Someone at this blog or elsewhere has stated that the only thing wrong with the Patriot Act was its name.

That name apparently allowed Democratic candidates to bluster forth with soundbites (conjuring up images of McCarthy, perhaps), but as the recent 9/11 commission shenanigans proved, the act itself was reasonable considering the threats.

Posted by: h-man at April 26, 2004 11:29 AM

The name was brilliant--Democrats opposed the Patriot Act? Yeah, that'll play...

Posted by: oj at April 26, 2004 12:09 PM

A friend of mine had this theory regarding the naming of the Patriot Act:

It SOUNDS like a Secret Police blank check. Or what a Pulp Comic-opera Strongman would call his goon squads. Now Americans are always leery of Federal law-enforcement types getting out of hand, and with a name like The Patriot Act that sounds like something a banana-republic strongman would use, Americans will always be keeping an eye on this one to make sure it doesn't get out of hand.

Real-life secret police goon squads either have mom-and-apple-pie names ("Society for the Preservation of Virtue and Prevention of Vice", "Dignity Battalions") or bureaucratic alphabet-soup or neutral monikers (BATF, DEA, KGB, OGPU, NKVD, "R Troops", "Special Services", "Fourth Bureau", etc). Not something that tells too much of what they really are.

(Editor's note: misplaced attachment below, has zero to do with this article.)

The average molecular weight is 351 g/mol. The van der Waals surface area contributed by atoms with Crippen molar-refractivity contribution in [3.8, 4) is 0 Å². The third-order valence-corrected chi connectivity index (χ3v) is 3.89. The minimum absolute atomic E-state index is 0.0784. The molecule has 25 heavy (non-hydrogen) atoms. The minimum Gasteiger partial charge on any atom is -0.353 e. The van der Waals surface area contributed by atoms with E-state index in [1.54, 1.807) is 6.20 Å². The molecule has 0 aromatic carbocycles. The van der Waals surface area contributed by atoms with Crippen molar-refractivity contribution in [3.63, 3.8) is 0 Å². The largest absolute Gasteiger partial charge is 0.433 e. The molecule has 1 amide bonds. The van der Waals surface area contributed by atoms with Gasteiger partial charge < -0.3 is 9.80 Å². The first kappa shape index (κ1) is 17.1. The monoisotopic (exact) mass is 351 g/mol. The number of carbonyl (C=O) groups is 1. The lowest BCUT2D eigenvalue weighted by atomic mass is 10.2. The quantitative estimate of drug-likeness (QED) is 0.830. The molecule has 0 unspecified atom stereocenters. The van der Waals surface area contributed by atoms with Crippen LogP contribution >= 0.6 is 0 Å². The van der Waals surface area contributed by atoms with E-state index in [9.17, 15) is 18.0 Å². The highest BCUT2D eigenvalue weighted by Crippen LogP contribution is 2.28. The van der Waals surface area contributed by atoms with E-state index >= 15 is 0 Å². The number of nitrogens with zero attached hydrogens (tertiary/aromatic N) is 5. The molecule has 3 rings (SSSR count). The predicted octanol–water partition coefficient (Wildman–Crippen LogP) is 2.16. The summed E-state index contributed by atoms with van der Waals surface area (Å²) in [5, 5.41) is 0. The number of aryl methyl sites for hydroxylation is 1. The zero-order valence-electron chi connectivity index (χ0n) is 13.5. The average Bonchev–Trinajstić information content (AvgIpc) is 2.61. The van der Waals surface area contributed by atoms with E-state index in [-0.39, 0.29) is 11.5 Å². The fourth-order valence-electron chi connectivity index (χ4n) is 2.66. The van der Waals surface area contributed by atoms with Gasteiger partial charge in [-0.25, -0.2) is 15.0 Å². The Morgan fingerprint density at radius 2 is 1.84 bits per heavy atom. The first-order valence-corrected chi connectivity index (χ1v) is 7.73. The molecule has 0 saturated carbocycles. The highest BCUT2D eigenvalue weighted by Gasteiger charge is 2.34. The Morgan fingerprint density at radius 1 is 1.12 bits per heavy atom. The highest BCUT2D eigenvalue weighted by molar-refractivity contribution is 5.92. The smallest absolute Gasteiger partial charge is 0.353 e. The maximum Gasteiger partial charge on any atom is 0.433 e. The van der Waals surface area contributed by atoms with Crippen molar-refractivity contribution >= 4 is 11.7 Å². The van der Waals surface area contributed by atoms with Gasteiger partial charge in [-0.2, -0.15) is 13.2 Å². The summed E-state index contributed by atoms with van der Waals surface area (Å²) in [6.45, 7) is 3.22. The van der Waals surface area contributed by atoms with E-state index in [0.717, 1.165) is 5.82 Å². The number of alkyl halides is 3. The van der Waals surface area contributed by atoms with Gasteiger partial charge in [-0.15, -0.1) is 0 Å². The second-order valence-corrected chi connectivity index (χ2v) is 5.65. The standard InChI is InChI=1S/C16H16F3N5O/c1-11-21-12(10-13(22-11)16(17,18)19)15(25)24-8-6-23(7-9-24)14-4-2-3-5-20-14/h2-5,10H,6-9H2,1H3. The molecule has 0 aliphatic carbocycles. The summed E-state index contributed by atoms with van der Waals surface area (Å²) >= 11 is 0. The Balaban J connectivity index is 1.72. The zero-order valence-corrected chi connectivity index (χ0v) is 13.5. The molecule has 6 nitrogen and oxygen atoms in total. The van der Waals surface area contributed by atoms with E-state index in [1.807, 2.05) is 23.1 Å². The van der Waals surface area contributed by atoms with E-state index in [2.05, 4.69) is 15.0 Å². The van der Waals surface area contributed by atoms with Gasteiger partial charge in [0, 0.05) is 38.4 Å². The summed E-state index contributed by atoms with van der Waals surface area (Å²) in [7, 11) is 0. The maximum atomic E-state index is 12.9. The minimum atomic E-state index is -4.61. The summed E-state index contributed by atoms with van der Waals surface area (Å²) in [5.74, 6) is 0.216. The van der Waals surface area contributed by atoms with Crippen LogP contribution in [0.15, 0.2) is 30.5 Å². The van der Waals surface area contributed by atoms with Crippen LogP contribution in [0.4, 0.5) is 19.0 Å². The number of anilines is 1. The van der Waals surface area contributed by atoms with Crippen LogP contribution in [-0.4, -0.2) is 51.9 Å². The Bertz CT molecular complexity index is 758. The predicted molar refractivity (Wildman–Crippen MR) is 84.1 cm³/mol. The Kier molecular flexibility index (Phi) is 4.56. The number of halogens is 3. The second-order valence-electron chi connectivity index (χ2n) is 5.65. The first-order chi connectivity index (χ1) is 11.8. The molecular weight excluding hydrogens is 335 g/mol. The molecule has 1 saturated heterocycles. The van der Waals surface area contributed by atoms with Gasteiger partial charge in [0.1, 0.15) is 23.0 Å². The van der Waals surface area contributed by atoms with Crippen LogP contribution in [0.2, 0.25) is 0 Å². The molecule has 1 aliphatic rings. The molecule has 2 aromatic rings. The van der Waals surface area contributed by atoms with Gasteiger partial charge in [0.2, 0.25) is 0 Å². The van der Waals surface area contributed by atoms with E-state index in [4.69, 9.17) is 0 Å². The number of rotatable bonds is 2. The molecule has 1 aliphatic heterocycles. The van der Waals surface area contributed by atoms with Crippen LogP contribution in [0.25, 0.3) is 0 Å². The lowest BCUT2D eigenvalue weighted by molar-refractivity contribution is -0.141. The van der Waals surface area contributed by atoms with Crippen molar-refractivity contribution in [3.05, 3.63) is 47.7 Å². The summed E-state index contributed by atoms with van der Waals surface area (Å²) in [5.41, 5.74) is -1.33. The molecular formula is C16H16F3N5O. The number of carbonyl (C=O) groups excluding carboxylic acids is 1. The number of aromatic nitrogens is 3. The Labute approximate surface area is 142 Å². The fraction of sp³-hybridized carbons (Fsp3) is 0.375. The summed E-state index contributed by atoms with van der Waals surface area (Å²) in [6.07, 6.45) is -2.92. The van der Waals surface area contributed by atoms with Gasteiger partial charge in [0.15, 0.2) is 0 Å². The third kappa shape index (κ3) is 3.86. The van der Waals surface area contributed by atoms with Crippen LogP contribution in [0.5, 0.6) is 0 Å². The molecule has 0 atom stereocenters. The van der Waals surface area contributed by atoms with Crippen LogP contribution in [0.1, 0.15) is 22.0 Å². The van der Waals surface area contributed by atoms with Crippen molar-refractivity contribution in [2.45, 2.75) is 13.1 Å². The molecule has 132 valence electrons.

Posted by: Ken at April 26, 2004 12:30 PM

Funny, no one associates Patriots Day with a descent into fascism.

Posted by: oj at April 26, 2004 12:40 PM

What always amuses me is the hand-wringing over judicially-authorized warrants for library check-out records (which provision has not been employed for the past two years, and which was available to federal prosecutors ante-Patriot Act). When I was a twenty-six-year-old federal prosecutor, I issued grand jury subpoenas from my office (without judicial authorization and requiring no showing of probable cause) to financial institutions requiring disclosure of the most private and intimate financial data (including microfilm copies - front and back - of every check someone had written). I was not a maverick on a mission. Federal prosecutors were doing this routinely decades before I did and to the present day. The Patriot Act tweaked a few procedural wrinkles at the margin of common prosecutorial practice, but was largely a feel-good exercise by Washington politicians in the wake of September 11 (worry not, fellow citizens, your elected representatives are doing something, witness this new legislation titled the 'Patriot Act').

Posted by: Fred Jacobsen (San Fran) at April 26, 2004 3:15 PM

OJ I wasn't implying that the "Patriot Act" name
was offensive to me, however I was saying that it engendered thoughts of "loyalty oaths" and such in leftist.(which in turn has driven them over the edge, on the subject)

Come to think of it, I am in favor of loyalty oaths for immigrants, I'm sure you would agree.

Posted by: h-man at April 26, 2004 4:18 PM

h:

Immigrants take them to become citizens--I'd favor them for natives.

Posted by: oj at April 26, 2004 4:47 PM

Good point.


Posted by: h-man at April 26, 2004 5:08 PM

Hey, don't dis the Whigs! They would have done a lot better if not for the fact that every time they elected a President the guy croaked within a few months of taking office.

Posted by: ralph phelan at April 27, 2004 10:52 PM